When Shane MacGowan was fired from The Pogues in 1988 critics were quick to conclude this was the end of his career. His lifestyle (at the time said to include up to 50 tabs of acid a day) was making the headlines more than his music, but this soon changed...
He signed to ZTT in the early 90s and immediately began writing. The first fruit of his labours was The Church of the Holy Spook (ZANG 57), a four-track EP that appeared in August 1994. Despite a compelling front cover image - Shane on the cross - it majored on quality songwriting rather than headline-grabbing and changed the critics view of 'life after The Pogues' in one foul swoop.
The second single, That Woman's Got Me Drinking (October 1994, ZANG 56) broke the top 40 and boasted a video directed by Johnny Depp . Depp played guitar for Shane when he debuted the track on Top Of The Pops, too. Shane's debut solo album The Snake - appeared at the same time and was heralded by the NME as "Kick Asp Rock & Roll." Q magazine was equally impressed. "The Snake impresses with a fierce new intensity," wrote Jimmy Nicol, "songs like Aisling and the title track see MacGowan baring his soul in a powerfully direct manner."
All of this work was performed with a new band, The Popes, comprising Paul McGuinness (guitars), Berni France (bass), Danny Pope (drums), Tom McAnimal (banjo), Kieran 'Mo' O'Hagan (guitar) and Colm O'Maonlai (whistles). Guests drifted in from The Dubliners. It was a floating line-up that also saw contributions from The Dubliners and Pogues Jem Finer and Spider Stacey. "The Popes are no mugs," wrote The Guardian on witnessing them live at Fleadh in 1994, "and without fiddles and accordions, they steam through a vigorous, punky, folkabilly set."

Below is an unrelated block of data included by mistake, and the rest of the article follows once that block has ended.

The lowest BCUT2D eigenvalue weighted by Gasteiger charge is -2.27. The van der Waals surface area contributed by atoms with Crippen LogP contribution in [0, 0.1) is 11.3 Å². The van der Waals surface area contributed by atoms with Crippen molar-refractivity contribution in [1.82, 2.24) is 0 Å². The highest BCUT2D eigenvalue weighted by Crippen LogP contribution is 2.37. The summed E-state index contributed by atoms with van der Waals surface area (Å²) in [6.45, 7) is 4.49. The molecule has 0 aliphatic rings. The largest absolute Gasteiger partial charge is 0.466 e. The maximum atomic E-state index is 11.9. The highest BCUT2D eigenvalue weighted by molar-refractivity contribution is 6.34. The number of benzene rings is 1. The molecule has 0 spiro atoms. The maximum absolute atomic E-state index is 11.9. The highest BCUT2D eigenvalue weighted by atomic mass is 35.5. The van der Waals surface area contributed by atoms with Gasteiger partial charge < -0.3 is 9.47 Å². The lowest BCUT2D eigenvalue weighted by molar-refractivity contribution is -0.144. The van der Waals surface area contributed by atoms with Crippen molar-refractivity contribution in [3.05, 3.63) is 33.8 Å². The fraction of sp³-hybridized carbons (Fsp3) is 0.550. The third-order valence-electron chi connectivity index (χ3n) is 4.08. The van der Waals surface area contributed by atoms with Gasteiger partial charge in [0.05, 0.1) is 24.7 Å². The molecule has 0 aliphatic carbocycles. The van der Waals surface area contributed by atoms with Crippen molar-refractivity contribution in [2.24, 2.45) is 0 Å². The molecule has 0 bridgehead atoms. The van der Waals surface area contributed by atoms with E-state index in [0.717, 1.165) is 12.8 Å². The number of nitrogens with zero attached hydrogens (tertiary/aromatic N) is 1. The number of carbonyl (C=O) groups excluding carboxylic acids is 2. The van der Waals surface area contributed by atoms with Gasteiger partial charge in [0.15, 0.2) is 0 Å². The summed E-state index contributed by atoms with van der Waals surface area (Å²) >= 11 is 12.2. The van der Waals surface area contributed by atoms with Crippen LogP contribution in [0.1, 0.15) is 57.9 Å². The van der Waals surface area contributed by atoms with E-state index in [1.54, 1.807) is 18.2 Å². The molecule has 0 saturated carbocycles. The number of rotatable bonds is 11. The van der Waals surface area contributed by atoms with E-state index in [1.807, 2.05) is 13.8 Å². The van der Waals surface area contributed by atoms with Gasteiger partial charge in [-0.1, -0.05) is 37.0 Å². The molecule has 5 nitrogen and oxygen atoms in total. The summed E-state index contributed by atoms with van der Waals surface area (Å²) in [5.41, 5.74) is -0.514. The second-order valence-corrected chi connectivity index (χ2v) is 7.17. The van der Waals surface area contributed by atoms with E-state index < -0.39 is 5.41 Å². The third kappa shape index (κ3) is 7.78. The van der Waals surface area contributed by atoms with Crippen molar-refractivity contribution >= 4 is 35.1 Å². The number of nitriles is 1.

Shane reworked The Snake the next year, adding contributions from Sinéad O'Connor and Clannad's Maire Brennan for a second edition (released June 1995), which also included Nancy Whiskey from The Church of the Holy Spook EP and a cover of Gerry Rafferty's Her Father Didn't Like Me Anyway. Haunted, Shane's duet with Sinead O'Connor had been released on single in April 1995 (ZANG 65) and reached number 30 in the UK chart.
"Ethereal" (Rolling Stone), "woozy and romantic" (Newsday ) or "Spectorian balladry" (The Washington Post). However you looked at it Haunted was a classic. You're the One, by Shane MacGowan and Maire Brennan (ZANG 68), was subtler but equally beguiling and appeared a month later. It was to be a year until Shane released his next record - a wild cover of Frank Sinatra's My Way (April 1996, ZANG 79), which topped Haunted's chart peak.
My Way reached a wide platform having been used on a classic Nike TV advert and Shane followed up with The Christmas Party EP (ZANG 88) which included A Christmas Lullaby, version one of Paddy Rolling Stone and two covers that sum up Shane perfectly - Hippy Hippy Shake and Danny Boy.
Shane MacGowan's second and final ZTT album, The Crock of Gold (MACG 002) was released in October 1997. It featured the singles Lonesome Highway (October 1997, MACG 001) and Rock 'n' Roll Paddy (March 1998, MACG 003) as well as version two of Paddy Rolling Stone. NME found Lonesome Highway "all the more moving for it's understated desperation, and Shane's genius for writing poetry on a beer mat with the froth from his bottle of stout. I believe Wordsworth used the same method."
In December 2001, ZTT released a comprehensive 21-track compilation, The Rare 'Oul Stuff (ZTT 187) that drew together highlights from Shane's time with the label and added rare EP tracks and b-sides. It was released at the same time as an Ireland-only reissue of You're The One (ZTT 197) and a special TV documentary which found Shane in a delicate state. "His talents are as profound as the demons that haunt him," wrote Rolling Stone at the time, "and the battle between them rages on..."
Or maybe a Pogue could put it better. "He'll probably outlive us all... just to annoy us!"
The Rare Oul' Stuff